"Governors and governments can't withhold facts and information from the public they serve. Vermont taxpayers are not going to be satisfied with vague statements and reassurances that we have from the governor. They demand facts. They demand and deserve answers," Brock said, listing warning signs he gleaned from FEMA's emails to the administration. "These warnings weren't told to the legislature. And the question is: Why weren't we told? Why weren't Vermonters told?"

Brock's charge comes nearly two weeks after the Shumlin administration revealed to legislators new worries about how much money FEMA would provide to help rebuild the Waterbury complex and the Vermont State Hospital. In recent meetings with legislative leaders, administration officials claimed that FEMA had backtracked from earlier guarantees, potentially leaving taxpayers liable for tens of millions of dollars.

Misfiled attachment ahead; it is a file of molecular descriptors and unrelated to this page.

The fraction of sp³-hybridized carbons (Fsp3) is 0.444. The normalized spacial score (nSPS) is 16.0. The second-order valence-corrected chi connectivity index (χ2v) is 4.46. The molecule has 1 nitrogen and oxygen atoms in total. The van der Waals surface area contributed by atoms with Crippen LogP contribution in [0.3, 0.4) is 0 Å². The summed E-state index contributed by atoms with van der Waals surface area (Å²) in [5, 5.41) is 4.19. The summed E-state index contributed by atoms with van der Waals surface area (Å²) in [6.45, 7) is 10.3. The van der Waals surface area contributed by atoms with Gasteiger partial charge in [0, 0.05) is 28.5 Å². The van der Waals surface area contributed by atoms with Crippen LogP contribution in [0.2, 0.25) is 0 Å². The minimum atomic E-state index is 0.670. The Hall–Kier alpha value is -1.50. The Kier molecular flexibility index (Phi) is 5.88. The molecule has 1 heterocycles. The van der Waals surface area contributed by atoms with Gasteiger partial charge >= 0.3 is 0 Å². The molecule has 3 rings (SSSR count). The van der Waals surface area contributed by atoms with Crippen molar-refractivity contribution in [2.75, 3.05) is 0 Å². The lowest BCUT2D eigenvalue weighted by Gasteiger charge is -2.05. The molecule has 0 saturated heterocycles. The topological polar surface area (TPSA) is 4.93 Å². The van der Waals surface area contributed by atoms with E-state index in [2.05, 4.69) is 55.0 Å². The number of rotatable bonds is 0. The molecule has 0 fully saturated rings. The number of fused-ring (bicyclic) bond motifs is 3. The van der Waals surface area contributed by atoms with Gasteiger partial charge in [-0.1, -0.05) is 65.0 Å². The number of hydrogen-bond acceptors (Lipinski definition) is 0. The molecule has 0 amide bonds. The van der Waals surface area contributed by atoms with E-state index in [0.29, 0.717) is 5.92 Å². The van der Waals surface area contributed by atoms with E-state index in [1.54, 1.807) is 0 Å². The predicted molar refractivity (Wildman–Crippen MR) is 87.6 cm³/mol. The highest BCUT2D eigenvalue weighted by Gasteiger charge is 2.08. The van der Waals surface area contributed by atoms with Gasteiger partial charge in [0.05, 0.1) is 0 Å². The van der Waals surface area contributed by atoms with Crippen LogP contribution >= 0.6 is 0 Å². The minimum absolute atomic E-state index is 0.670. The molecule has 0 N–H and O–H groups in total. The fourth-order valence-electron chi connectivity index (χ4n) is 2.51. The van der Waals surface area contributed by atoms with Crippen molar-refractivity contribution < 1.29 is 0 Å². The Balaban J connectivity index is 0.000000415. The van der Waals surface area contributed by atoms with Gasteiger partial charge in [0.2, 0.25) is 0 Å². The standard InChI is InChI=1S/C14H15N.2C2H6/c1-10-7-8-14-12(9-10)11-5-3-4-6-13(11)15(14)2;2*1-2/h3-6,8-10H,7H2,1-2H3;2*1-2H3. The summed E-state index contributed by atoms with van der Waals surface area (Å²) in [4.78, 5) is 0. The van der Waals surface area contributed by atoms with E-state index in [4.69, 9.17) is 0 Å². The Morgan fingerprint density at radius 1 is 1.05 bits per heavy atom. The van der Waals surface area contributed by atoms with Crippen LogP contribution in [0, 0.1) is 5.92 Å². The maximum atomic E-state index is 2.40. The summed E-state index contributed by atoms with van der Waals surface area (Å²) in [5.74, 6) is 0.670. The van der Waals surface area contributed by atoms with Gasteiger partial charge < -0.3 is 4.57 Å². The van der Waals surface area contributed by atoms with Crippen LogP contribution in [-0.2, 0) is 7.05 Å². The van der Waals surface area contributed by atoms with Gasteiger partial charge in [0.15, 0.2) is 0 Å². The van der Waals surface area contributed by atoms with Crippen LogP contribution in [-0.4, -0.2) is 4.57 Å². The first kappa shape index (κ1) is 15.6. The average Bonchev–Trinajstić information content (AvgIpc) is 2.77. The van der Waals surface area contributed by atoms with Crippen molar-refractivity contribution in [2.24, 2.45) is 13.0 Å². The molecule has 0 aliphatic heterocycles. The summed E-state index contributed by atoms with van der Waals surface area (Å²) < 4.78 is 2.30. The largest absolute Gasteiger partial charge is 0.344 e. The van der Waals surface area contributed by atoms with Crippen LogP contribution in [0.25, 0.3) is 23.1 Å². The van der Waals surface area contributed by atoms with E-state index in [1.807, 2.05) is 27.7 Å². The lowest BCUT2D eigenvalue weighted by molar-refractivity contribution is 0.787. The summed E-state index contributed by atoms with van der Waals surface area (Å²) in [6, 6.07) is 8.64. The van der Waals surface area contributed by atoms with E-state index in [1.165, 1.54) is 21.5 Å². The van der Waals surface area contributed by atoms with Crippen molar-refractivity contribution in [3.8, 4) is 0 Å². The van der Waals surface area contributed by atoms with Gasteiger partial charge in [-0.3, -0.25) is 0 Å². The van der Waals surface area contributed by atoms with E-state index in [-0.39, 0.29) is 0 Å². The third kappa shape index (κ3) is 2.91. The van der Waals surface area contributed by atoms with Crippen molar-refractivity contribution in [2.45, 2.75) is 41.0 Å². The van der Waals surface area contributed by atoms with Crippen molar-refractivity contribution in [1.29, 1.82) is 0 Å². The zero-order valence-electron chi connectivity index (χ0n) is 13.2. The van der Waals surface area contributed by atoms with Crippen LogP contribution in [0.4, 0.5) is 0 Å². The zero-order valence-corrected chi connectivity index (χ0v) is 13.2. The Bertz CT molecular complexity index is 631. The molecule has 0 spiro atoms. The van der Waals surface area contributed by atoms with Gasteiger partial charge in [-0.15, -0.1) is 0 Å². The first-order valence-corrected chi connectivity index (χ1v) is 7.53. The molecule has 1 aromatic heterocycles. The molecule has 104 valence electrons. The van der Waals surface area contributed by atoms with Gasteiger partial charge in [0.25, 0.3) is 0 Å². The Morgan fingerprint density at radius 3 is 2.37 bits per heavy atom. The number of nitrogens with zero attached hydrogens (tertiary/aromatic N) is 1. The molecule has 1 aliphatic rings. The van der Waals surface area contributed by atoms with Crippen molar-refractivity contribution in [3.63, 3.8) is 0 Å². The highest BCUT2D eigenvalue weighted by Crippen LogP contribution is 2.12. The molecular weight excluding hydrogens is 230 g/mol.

Continue reading "Slamming Shumlin on FEMA Funding, Brock Makes Irene a Campaign Issue" »

August 01, 2012

After Sunday's Tumult, Activists and Authorities Agree on Need for 'Conversation'

Jonathan LeavittThe confrontation that occurred on Sunday between some protesters and authorities is now giving way to expressions of cooperation by both sides.

Jonathan Leavitt (pictured at left in photo), who says he received 19 bruises from police pellets fired during Sunday's demonstration on College Street, called for a public dialogue with police and city officials. Reading a prepared statement at a City Hall Park press conference on Wednesday, Leavitt said, "Hopefully today will mark the beginning of an important conversation."